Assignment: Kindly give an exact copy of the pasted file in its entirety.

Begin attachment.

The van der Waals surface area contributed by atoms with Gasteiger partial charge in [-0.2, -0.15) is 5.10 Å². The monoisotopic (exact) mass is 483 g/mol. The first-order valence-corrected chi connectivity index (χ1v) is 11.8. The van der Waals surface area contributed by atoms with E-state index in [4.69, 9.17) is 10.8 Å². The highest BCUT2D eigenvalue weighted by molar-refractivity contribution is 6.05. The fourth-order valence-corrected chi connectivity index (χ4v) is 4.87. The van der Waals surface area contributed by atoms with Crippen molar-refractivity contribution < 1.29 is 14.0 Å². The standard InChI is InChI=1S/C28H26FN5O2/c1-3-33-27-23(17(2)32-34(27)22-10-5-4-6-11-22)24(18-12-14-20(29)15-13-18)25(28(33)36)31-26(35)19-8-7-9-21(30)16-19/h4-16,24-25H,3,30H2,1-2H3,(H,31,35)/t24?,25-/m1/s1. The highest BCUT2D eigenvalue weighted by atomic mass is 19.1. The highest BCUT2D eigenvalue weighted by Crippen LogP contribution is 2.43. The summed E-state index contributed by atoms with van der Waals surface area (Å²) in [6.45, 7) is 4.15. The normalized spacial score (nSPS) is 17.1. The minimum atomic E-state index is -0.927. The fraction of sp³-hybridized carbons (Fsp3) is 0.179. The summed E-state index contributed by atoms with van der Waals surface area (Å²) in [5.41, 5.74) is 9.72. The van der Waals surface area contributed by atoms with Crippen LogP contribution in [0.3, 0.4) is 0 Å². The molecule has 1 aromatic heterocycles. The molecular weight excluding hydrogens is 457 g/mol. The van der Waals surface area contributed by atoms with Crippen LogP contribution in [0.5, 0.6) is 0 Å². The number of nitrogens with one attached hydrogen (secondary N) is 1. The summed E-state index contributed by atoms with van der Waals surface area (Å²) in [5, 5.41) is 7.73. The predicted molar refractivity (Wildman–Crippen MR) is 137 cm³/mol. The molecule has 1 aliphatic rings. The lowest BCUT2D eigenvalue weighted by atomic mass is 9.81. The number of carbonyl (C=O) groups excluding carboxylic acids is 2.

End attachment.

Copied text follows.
The van der Waals surface area contributed by atoms with Gasteiger partial charge in [-0.2, -0.15) is 5.10 Å². The monoisotopic (exact) mass is 483 g/mol. The first-order valence-corrected chi connectivity index (χ1v) is 11.8. The van der Waals surface area contributed by atoms with E-state index in [4.69, 9.17) is 10.8 Å². The highest BCUT2D eigenvalue weighted by molar-refractivity contribution is 6.05. The fourth-order valence-corrected chi connectivity index (χ4v) is 4.87. The van der Waals surface area contributed by atoms with Crippen molar-refractivity contribution < 1.29 is 14.0 Å². The standard InChI is InChI=1S/C28H26FN5O2/c1-3-33-27-23(17(2)32-34(27)22-10-5-4-6-11-22)24(18-12-14-20(29)15-13-18)25(28(33)36)31-26(35)19-8-7-9-21(30)16-19/h4-16,24-25H,3,30H2,1-2H3,(H,31,35)/t24?,25-/m1/s1. The highest BCUT2D eigenvalue weighted by atomic mass is 19.1. The highest BCUT2D eigenvalue weighted by Crippen LogP contribution is 2.43. The summed E-state index contributed by atoms with van der Waals surface area (Å²) in [6.45, 7) is 4.15. The normalized spacial score (nSPS) is 17.1. The minimum atomic E-state index is -0.927. The fraction of sp³-hybridized carbons (Fsp3) is 0.179. The summed E-state index contributed by atoms with van der Waals surface area (Å²) in [5.41, 5.74) is 9.72. The van der Waals surface area contributed by atoms with Crippen LogP contribution in [0.3, 0.4) is 0 Å². The molecule has 1 aromatic heterocycles. The molecular weight excluding hydrogens is 457 g/mol. The van der Waals surface area contributed by atoms with Crippen LogP contribution in [0.5, 0.6) is 0 Å². The number of nitrogens with one attached hydrogen (secondary N) is 1. The summed E-state index contributed by atoms with van der Waals surface area (Å²) in [5, 5.41) is 7.73. The predicted molar refractivity (Wildman–Crippen MR) is 137 cm³/mol. The molecule has 1 aliphatic rings. The lowest BCUT2D eigenvalue weighted by atomic mass is 9.81. The number of carbonyl (C=O) groups excluding carboxylic acids is 2.